Fear of disaster forces fishermen to move there from their houses for safety

Fear of natural disaster has forced a majority of fishermen of Pillaichavady, Periya Kalapet and Chinna Kalapet to move to the tsunami rehabilitation housing colony from their houses along the coastline in Kalapet.

Following destruction by cyclone ‘Thane' and the tsunami alert issued on Wednesday, many people decided to move from their houses along the coast.

The housing colony which looked deserted six months ago now is now buzzing with activity with four grocery stores, a beauty parlour, dish antennas on terrace of houses, a water agencyand children returning from school.

The housing colony in Kalapet was inaugurated in February 2011 by Union Home Minister P. Chindambaram. In September 2011, The Hindu reported that the houses had not been occupied as fishermen were yet to receive title deeds and houses had not been given power connection.

Speaking to The Hindu, Varadaraj, a fisherman from Pillaichavady who now lives in the housing colony, said around 250 families moved into these houses after ‘Thane' wreaked havoc in their village. In February, they received the title deeds and decided to move in. On Wednesday, another 50 families from Pillaichavady and 70 to 80 families from other villages moved into the colony.

As Pillaichavady fishing village is closest to the shore, most of the villagers have left. Around 80 per cent of the villagers have left Periya Kalapet and Chinna Kalapet. Only fishermen from Ganapathichettikulam have opted to stay where they are, Varadaraj said.

“Even though it is struggle for us to go to the sea every morning, we have decided that our family's safety is more important. Every morning, we have to leave by 3 a.m. to get to the shore and take our boats out. We have all left our nets and boats on the beach and every morning we leave praying that everything remains safe,” according to another fishermen S. Ravi.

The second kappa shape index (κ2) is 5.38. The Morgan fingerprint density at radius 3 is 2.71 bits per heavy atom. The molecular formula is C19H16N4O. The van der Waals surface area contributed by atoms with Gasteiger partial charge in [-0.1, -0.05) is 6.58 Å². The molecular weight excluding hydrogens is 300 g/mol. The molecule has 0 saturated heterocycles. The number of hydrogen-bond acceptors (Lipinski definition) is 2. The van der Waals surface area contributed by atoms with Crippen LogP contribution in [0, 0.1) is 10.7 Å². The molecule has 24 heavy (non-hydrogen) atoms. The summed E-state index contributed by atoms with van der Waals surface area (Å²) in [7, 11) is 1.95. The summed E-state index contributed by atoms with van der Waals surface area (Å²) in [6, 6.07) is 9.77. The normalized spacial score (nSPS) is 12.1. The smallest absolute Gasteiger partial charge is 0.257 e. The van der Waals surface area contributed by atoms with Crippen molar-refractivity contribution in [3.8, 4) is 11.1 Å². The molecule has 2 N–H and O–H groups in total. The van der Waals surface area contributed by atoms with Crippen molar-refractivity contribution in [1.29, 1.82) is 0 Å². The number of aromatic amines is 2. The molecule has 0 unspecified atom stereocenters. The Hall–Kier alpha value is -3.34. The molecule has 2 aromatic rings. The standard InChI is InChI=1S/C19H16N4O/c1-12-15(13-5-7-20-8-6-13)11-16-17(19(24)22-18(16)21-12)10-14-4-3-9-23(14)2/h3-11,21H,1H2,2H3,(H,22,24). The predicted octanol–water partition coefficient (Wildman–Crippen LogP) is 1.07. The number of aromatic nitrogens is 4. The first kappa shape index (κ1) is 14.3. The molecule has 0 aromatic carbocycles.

As children do not have a government school nearby, there are around 10 autorickshaws that take them to school. If the auto driver is late, a large number of children end up late at school, said Neervizhi, a housewife.

Around 90 per cent of the houses that were allotted to people from Pillaichavady have been occupied. Most of the people have had to make modifications worth around Rs. 1 lakh to their houses to make it habitable, Ravi said.

One of the most important changes that many families have made is shifting the bathrooms outside. Earlier, toilets were attached to the hall, he said.

Flooring is another thing that many have changed. Many families have replaced the cement flooring with tiles. For drinking water they are forced to go to their villages and carry back cans, as water is not potable, according to Prabhavati, another former resident of Pillaichavady.

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